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A Small Instance of Humanity: Part Deux

January 13, 2011

It was a nippy day and I was walking down the street in full combat gear: undershirt, long-sleeved shirt, second long-sleeved shirt, long overcoat, pair of gloves one and two, boots and a softly knit hat that makes me almost look fashionable.   I was nearly at the Ritz camera store when I saw them; him on the ground, surrounded in dark blankets that almost matched the slate of the sidewalk, and her, blond, preppy, pretty, young.  I made the instant assumption that most people make when they see a homeless guy talking to a bystander: I figured he was asking her for money and she was doing the delicate, emotional dance of retreating with her sense of self-goodness and wallet intact.  She was even physically moving back and forth, saying something to him as she backed closer to the door of the cafe she was trying to enter.   I mentally girded myself to do the same (why is there no good, easy solution to homelessness?  Why does the stomach sink every time one is confronted with the moral dilemma of whether to give or not to give, despite its frequent occurrence?) and prepared to pass him when I got close enough to hear their words.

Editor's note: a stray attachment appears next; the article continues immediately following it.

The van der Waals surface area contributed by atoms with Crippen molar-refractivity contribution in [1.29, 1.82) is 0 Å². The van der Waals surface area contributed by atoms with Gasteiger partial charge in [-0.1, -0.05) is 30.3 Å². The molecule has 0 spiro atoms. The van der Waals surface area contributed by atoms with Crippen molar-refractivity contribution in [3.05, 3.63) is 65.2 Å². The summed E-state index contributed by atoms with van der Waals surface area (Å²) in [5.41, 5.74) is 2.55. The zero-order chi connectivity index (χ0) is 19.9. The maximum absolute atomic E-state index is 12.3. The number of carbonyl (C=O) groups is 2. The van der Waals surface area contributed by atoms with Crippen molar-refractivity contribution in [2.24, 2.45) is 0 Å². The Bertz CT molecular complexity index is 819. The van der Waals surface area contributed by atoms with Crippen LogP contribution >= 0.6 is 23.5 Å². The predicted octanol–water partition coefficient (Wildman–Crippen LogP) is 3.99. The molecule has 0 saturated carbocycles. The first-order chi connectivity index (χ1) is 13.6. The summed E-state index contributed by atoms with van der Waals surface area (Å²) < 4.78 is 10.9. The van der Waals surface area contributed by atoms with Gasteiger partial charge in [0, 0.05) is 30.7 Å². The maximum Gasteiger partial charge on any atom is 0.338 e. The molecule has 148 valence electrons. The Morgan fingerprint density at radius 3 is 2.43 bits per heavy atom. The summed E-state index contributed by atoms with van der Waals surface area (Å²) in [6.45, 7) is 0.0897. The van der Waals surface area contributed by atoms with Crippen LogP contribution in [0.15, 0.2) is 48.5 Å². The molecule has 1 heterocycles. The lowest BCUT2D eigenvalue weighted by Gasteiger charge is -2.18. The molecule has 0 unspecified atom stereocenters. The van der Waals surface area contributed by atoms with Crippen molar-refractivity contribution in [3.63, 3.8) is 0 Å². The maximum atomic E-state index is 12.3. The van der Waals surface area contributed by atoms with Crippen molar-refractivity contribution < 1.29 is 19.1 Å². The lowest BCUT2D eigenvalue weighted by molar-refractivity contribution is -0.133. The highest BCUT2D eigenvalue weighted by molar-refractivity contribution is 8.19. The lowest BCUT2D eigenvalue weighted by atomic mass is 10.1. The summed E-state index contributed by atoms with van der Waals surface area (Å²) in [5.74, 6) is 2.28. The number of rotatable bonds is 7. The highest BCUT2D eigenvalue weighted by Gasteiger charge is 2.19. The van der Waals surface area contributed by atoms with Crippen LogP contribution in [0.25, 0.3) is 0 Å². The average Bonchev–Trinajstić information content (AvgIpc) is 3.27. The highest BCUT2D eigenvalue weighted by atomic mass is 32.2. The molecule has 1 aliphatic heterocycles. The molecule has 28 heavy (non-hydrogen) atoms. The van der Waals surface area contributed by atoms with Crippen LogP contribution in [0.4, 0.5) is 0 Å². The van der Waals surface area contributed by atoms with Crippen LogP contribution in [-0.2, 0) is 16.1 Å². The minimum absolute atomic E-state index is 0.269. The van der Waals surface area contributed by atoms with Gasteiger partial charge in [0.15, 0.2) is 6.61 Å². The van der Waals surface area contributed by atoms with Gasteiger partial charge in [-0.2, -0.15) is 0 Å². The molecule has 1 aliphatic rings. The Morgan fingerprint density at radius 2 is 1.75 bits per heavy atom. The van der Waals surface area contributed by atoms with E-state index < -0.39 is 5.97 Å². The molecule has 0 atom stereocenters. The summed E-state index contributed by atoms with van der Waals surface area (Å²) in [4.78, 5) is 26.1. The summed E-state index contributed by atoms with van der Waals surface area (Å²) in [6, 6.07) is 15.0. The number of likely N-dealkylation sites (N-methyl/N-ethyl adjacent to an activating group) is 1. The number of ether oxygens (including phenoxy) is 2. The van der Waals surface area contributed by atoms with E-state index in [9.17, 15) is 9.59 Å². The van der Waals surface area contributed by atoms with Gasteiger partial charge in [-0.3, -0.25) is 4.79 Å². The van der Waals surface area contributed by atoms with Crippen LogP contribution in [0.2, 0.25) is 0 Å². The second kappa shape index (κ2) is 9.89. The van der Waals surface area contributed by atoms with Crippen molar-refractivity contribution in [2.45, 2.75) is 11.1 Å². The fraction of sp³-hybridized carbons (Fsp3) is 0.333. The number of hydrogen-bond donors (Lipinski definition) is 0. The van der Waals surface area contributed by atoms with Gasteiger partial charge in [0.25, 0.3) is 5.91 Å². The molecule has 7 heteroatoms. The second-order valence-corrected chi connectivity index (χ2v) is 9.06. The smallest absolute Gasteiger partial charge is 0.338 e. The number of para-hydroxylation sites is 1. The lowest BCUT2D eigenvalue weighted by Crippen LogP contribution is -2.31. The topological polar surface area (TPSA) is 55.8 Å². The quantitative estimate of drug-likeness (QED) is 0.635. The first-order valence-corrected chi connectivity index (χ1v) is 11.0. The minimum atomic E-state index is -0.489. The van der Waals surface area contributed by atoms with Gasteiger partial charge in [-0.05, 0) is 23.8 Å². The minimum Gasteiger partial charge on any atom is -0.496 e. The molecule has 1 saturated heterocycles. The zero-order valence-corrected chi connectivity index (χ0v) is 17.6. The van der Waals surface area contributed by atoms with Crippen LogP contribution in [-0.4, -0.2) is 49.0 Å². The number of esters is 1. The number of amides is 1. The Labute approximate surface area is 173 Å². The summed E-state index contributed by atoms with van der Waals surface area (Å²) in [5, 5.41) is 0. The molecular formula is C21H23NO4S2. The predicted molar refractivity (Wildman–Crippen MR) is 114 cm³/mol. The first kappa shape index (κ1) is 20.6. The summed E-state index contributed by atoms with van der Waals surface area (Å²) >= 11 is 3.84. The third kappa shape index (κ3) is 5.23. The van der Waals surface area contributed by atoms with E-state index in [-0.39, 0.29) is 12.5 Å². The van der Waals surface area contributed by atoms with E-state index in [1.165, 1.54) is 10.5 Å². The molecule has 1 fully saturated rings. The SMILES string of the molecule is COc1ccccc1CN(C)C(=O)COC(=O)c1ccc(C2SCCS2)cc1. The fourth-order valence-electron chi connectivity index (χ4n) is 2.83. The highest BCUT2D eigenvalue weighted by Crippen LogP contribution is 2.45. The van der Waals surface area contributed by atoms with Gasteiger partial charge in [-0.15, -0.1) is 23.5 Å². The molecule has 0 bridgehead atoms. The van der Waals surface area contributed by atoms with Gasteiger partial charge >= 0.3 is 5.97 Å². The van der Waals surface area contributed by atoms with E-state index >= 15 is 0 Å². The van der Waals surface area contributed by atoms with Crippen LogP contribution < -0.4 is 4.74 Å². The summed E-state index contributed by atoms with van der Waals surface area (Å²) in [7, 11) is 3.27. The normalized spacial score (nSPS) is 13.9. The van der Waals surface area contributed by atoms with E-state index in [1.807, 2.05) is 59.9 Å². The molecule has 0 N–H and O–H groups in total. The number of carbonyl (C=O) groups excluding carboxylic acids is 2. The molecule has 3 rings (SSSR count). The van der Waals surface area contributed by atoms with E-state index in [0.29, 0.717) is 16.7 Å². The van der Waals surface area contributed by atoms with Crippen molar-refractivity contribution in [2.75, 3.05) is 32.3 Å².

“They don’t have muffins, I’m afraid. Do you want a bagel instead, perhaps?”

“Oooh, that would be nice.”

“What kind do you want?”

“Do you think they have sesame?  I love those little sesames.”

“Me too!  I’m sure they’ll have that.  Want it with cream cheese?  Toasted?  And what do you want to drink?”

“Toasted is fine, fine.  Thanks for askin’.  And a hazelnut coffee, if you don’t mind.  I haven’t had hazelnut coffee in a good while.”

She went into the shop, the little bell tinkling, her sneakers from her workout making no noise on the pavement.  He smiled slightly from underneath his black hat, his worn face creased.  He closed his eyes and sighed.

I kept on walking, glad to have witnessed the encounter, but feeling inescapably humbled.  Almost shamed.  I kept on walking, turned the corner.  I made it to the camera store; it was closed.  I started on my way back home, and when I got back to that spot, there she was, sitting next to him.  They were both drinking the coffee and laughing, the young, blond yuppie and the old, black homeless man, sharing a love of sesame bagels and an instinct for mutual respect.

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